Tag Archives: Austin Property Taxes

Affordability Petition To The City Council – Let’s All Join In!

By Bill Oakey – August 11, 2016

Unless Austinites come together quickly and petition the City Council, the new budget will hit us with the biggest round of property tax, utility and monthly fee increases in several years. The entire concept of affordability has been tossed to the wind by a City Manager and staff that appear to be isolated from the realities facing us. The lofty language in the budget crows about a booming local economy. But it doesn’t mention what’s happening to you and your neighbors – being taxed out of your homes, runaway rent increases, and stagnant wages.

This Petition Needs To Move Quickly. You Can Print It and Distribute It To Your Friends. Or Just Share This Blog Link By Email And Social Media

Affordability Petition to the Austin City Council – August 2016

We call upon the Austin City Council to reject the City Manager’s FIscal Year 2017 Budget recommendation. We respectfully ask you to recognize that affordability is the number one civic issue, and to protect the interests of taxpayers by taking the following actions:

1. Make responsible adjustments to the Budget to reduce the effective tax rate increase from 8% to 4% or less, in line with most City Budgets adopted since 2011. Delay or phase in new programs. purchases and staff positions, rather than sacrificing critical community needs. (Annual increases of 8% would cause property taxes to double in 9 years – even sooner if tax appraisals go up).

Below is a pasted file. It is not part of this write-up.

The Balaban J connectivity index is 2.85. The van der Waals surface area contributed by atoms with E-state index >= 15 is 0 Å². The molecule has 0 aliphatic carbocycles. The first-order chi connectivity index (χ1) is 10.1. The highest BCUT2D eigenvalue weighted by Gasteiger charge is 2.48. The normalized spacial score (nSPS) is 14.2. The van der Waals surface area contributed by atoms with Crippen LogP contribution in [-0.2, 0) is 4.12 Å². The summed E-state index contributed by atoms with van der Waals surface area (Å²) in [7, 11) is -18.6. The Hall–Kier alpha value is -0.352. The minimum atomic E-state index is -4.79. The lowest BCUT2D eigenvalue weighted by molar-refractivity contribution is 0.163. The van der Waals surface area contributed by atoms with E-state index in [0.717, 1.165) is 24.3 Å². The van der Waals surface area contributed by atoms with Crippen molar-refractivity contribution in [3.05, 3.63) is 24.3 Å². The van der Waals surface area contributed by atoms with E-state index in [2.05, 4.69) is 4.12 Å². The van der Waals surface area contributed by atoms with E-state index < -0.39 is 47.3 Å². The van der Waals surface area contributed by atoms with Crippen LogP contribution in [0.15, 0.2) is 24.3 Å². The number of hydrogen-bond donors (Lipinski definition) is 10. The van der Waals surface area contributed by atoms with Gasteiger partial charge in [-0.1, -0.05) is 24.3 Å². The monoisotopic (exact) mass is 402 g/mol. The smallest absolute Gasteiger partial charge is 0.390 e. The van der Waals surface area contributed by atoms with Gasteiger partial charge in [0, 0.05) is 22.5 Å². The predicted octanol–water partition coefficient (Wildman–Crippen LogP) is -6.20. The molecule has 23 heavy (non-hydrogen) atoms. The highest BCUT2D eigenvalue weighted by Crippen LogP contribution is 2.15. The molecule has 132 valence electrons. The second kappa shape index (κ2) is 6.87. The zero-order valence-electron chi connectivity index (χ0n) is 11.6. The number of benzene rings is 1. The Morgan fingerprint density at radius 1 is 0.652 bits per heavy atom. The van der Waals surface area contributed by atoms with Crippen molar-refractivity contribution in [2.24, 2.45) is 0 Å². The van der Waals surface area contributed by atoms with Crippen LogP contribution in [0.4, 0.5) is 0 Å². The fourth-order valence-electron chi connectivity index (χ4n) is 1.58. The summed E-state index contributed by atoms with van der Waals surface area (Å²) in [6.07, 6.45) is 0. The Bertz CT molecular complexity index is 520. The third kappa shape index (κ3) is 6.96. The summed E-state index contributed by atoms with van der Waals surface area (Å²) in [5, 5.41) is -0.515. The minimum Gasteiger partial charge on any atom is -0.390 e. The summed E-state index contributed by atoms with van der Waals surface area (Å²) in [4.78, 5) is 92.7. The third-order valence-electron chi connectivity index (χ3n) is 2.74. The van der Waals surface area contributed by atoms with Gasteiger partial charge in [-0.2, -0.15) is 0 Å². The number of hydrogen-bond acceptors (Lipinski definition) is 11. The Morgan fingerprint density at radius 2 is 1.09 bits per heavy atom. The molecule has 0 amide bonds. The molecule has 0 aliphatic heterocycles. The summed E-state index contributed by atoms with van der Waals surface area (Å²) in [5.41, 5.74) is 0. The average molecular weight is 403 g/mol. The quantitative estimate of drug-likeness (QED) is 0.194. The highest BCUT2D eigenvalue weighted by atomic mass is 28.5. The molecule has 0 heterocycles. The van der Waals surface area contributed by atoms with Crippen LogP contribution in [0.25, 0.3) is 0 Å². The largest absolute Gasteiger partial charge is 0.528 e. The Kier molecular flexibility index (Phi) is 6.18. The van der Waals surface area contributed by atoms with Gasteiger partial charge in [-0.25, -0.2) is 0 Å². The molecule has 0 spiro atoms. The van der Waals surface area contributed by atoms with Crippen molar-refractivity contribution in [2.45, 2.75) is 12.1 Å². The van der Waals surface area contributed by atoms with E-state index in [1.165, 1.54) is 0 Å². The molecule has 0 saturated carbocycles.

2. Place all utility charge and utility bill add-on fee increases on hold. Ask the City Manager to report back to the City Council with a much more affordable fee schedule. (The dollar impact of the utility and fee increases is 2.4 times higher than the property tax increase for a typical resident).

3. Provide senior citizen discounts for all utility bill add-on fees. This is necessary since these fees are growing faster than property taxes.

4. Establish a sliding scale for City employee pay raises. Consider a flat dollar amount or a percentage with a dollar cap. Provide living wages for low-income workers. (2.5% raises over 10 years would increase a $150,000 salary by $37,329. But a $30,000 salary would only increase by $7,466. This would promote economic segregation).

5. Allocate equal City resources to retaining existing Austin residents as for recruiting new businesses. Please consider the AustinAffordability.com ”Homeowner Retention Initiative” as a starting point, along with policies and practices to help renters.

6. Establish a formal timeline to rapidly implement the Mayor’s “Music & Creative Ecosystem Stabilization Recommendations.” We need to protect Austin’s creative Industries and our quality of life.